Cambro Camtray Cafeteria Tray

Cafeteria trays, and this one in particular, are a favorite for creating a work surface that I can easily move around and keep things contained. In the kitchen I find them indispensable, but it is helpful whenever I am working on anything with small parts (like working with an Arduino board) or make a mess (anything with glitter). I got my trays 20 years ago they still hold up nicely!

Major benefits:

  • The tray has a raised lip around the entire tray, so any liquid or small pieces doesn’t go right off the surface.
  • I think it makes a great cutting board. You can put a bunch of veggies to one side (and they don’t roll off because of the lip), chop them up, and the juices don’t flow off the board.
  • While fiberglass isn’t the best surface for your knife, it is way better than doing it on most counter tops! Just put a cutting board on the tray if you are concerned. (The flexible ones are great)
  • I’ve also used it under crock pots that I think may boil over, filling flasks when I don’t want any liquids to be lost, and as a place to roll out dough.
  • It’s also helpful to use these when working with small pieces, like when assembling components on an Arduino board. The lip provides a bit of a barrier when a screw or a capacitor tries to make a run for it.
  • The tray is a perfectly reasonable work area, and is rigid. And, if you too have a small kitchen, you’ll appreciate the ability to quickly pick up the tray’s task and be able to get to an empty counter. Or shuffle it off to another counter entirely.
  • It also means that you can take the entire surface to the sink, and scrub it there, rather than having to clean all the items and then the counter.
  • I like trays that are smooth on top and bottom. Some trays have a texture on top and ridges on the bottom, to provide a better friction. I find that the texture makes moving things around on the tray a bit more difficult, and the ridges on the bottom keep them from being a good sled when it snows. I like the faux wood grain as well, as it blends in with my other cutting boards, but they come in all sorts of colors to suit your aesthetic.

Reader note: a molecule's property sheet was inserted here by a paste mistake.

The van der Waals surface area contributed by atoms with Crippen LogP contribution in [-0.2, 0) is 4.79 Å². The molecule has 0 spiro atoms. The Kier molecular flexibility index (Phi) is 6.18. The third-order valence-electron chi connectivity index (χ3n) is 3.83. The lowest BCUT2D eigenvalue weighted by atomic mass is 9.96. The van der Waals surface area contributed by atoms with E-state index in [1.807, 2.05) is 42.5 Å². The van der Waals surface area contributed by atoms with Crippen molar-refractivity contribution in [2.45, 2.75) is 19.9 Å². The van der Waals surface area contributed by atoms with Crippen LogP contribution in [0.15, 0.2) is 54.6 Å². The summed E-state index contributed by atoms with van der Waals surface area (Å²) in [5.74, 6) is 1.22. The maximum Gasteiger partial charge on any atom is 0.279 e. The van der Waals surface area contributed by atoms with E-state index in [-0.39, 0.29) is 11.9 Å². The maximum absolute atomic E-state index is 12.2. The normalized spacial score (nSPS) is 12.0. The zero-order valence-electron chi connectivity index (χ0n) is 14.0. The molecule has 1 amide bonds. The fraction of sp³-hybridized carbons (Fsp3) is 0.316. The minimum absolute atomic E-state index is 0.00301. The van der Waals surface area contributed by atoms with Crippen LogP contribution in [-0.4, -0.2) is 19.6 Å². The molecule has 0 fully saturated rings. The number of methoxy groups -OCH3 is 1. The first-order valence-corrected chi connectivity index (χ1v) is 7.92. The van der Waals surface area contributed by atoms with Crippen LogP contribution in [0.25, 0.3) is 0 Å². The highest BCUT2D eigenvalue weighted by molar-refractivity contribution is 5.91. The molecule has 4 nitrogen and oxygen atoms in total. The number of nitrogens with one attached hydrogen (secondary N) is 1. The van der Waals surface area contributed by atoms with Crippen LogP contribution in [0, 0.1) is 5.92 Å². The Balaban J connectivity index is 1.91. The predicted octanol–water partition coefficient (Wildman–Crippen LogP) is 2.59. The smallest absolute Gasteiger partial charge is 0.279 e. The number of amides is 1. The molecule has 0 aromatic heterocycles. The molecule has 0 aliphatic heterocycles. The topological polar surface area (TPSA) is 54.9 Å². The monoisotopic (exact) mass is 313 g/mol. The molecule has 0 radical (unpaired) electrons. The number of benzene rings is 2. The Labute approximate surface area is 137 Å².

And, of course, these are really helpful when you are moving dishes and food from the kitchen to another part of the house!

Cambro Camtray
$6 and up depending on size and style

Available from Amazon

Building Workshops


Tools need a home. Setting Up Shop is the best guide I’ve found for designing a workshop. It focuses on the practical details that other workshop books tend to ignore, like how to arrange the lighting, or set up dust collectors, design the placement of wiring, even determining the height of work surfaces. It got me thinking about aspects of a shop I had not considered before and helped me improve the plans for my shop. Its very thorough coverage of sound, light, air, and movement options makes it the most useful of the three books mentioned here.


Workshop Idea Book is a scrapbook of hundreds of tips and clever solutions for a shop discovered by others. It showcases a lot of storage suggestions, and ideas for arranging stuff, such as how to handle large sheets of materials. Think of it as a kind of great, well-curated Pinterest board for workshops.


Both of these books are biased to wood. A better version of either book would include metal and plastic working tools, which are ignored. This failing is somewhat countered by The Workshop Book which tours through a much larger variety of work places. It documents several workshops installed in trucks, or fit into apartments, or made portable with everything mounted on casters. I found the greater diversity of shops covered in this collection to be more useful to me since my shop is more general purpose.